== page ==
Side curtain airbags are airbags which deploy to protect the head in the event of a side impact collision. In addition to providing protection during a crash, they also prevent people from being ejected from a vehicle during a rollover, reducing the risk of injuries in a rollover. Many vehicles come standard with side curtain airbags, and some governments require them or are considering requiring them for all new vehicles.
It is important to distinguish between side curtain airbags and side impact airbags. Side curtain ones are, almost literally, curtains. They deploy from the roof of the vehicle to cover the windows along an entire side of the vehicle in a crash. If someone is slammed against the window, the airbag protects the head by cushioning the impact and preventing the head from punching through the glass. The airbags stay deployed rather than deflating in a rollover so that people are held inside the car.
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Side impact airbags, which deploy from the seat or the door, are designed to protect the torso. They are also very important in a side impact crash, preventing broken ribs. Damage to the ribcage can be extremely painful and potentially fatal, making this form of protection especially important in so-called “T-bone” crashes in which one car crashes into the side of another.
Side curtain airbags are also known as head curtain airbags, referencing the fact that they protect the head. They are usually included in a complete airbag system which includes several other types of airbags set to deploy in the event of a crash. In addition, they are backed up by safety systems like passive restraints, antilock brakes, and so forth, providing as much protection in a crash as possible while also helping drivers avoid crashes.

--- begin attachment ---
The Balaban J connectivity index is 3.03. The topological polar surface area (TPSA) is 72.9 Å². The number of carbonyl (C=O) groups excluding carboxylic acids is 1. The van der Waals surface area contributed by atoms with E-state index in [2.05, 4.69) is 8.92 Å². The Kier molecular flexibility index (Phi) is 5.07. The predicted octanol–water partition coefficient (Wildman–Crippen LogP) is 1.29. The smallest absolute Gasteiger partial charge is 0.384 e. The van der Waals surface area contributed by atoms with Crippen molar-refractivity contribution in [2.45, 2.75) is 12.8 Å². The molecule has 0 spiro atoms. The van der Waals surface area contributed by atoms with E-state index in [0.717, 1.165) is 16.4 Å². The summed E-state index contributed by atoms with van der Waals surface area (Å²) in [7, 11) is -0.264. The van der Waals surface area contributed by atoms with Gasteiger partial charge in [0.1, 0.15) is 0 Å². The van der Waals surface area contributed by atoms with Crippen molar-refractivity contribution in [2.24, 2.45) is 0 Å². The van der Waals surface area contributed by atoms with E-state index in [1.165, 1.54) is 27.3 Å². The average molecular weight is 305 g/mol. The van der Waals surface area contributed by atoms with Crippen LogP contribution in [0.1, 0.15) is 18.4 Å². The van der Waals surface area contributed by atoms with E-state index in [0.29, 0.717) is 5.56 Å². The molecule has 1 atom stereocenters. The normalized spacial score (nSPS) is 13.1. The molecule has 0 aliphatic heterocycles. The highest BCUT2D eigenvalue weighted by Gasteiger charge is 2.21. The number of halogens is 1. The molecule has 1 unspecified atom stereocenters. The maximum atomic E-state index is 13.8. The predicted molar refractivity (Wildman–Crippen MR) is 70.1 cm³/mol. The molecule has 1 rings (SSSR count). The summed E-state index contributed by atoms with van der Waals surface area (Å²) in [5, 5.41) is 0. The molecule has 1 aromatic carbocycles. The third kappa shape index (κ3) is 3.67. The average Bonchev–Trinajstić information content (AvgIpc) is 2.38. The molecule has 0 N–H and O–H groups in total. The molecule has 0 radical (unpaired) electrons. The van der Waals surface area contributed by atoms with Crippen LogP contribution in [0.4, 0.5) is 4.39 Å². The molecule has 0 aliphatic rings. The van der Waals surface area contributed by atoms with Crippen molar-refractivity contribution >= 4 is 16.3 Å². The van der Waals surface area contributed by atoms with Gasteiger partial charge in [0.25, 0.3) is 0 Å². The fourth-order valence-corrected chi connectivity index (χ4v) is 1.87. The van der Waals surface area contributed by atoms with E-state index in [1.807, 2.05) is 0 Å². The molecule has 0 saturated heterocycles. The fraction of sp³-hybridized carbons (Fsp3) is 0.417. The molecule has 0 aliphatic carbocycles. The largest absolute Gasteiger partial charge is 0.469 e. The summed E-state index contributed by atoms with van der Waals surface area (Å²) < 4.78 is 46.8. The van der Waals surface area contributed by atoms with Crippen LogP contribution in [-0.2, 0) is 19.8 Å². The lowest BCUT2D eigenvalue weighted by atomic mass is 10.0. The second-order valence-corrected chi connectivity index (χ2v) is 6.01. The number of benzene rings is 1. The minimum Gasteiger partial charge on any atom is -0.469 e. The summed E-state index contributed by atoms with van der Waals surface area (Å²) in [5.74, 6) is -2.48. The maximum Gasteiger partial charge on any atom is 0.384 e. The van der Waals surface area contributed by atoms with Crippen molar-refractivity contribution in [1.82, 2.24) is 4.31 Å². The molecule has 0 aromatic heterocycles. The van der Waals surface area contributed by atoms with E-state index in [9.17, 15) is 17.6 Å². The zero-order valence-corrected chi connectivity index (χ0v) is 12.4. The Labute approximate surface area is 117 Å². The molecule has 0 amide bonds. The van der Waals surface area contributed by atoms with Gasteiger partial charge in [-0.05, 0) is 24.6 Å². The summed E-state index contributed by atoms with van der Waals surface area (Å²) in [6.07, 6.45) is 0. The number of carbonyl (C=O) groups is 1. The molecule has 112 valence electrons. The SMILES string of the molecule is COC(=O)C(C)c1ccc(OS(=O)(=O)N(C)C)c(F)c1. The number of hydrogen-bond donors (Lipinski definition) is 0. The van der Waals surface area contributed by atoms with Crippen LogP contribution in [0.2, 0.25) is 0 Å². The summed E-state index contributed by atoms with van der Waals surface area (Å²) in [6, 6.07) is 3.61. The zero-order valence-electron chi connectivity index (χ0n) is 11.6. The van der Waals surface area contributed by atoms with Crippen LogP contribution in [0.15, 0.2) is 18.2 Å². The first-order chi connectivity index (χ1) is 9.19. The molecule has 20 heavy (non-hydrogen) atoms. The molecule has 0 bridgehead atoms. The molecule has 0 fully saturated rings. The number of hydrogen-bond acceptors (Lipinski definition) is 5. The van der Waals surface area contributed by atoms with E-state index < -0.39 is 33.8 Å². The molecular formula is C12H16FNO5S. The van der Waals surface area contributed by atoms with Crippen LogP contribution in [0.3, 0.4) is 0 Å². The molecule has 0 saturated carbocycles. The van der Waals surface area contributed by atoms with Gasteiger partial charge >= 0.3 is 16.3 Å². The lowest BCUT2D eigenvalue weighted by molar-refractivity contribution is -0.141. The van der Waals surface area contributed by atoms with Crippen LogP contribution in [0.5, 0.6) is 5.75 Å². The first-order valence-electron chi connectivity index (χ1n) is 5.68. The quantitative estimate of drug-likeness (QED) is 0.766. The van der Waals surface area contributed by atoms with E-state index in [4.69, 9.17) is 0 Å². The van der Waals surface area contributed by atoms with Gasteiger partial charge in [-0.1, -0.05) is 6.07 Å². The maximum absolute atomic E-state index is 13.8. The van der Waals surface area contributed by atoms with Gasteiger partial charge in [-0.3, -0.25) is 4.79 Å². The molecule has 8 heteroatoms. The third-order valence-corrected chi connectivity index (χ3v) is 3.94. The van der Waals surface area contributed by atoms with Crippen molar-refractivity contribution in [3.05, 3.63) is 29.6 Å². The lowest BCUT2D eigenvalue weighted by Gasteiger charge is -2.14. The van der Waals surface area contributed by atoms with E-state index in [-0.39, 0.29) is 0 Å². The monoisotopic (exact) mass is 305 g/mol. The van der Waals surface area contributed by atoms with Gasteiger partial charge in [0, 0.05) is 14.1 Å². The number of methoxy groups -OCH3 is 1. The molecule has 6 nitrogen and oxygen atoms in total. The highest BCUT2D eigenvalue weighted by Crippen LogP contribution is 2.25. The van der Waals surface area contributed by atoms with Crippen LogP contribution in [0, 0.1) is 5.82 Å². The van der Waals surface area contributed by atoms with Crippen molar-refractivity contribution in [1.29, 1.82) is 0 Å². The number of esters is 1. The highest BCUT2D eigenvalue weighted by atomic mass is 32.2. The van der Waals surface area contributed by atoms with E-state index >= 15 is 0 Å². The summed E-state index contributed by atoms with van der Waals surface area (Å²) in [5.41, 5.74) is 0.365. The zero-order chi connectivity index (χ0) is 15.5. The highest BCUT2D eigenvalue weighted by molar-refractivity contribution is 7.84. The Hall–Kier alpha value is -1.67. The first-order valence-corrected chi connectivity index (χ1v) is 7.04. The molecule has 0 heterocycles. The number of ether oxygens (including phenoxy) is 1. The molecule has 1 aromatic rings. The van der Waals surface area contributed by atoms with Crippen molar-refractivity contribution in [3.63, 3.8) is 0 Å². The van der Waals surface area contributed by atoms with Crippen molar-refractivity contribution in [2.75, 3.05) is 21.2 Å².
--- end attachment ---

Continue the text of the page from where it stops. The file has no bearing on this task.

These airbags appear to be most helpful for full sized adults, according to crash studies. Children and small adults may be too short to be protected by side curtain airbags. It is also important for new vehicle purchasers to be aware that many cars do not come standard with air bag systems in the second or third rows of seating in a vehicle. If protection in these areas is desired, it may be necessary to pay extra or to consider a different vehicle.
It is also advisable to get information about the safety of the airbag system in a car for very young children; while airbag safety is constantly improving, some precautions may need to be taken to prevent children from becoming injured by the airbags in a crash. For example, it is generally recommended that children in carseats be seated in the back, facing towards the back of the vehicle, for safety.
Many governments publish car safety ratings and the result of crash tests for the benefit of citizens researching new car purchases.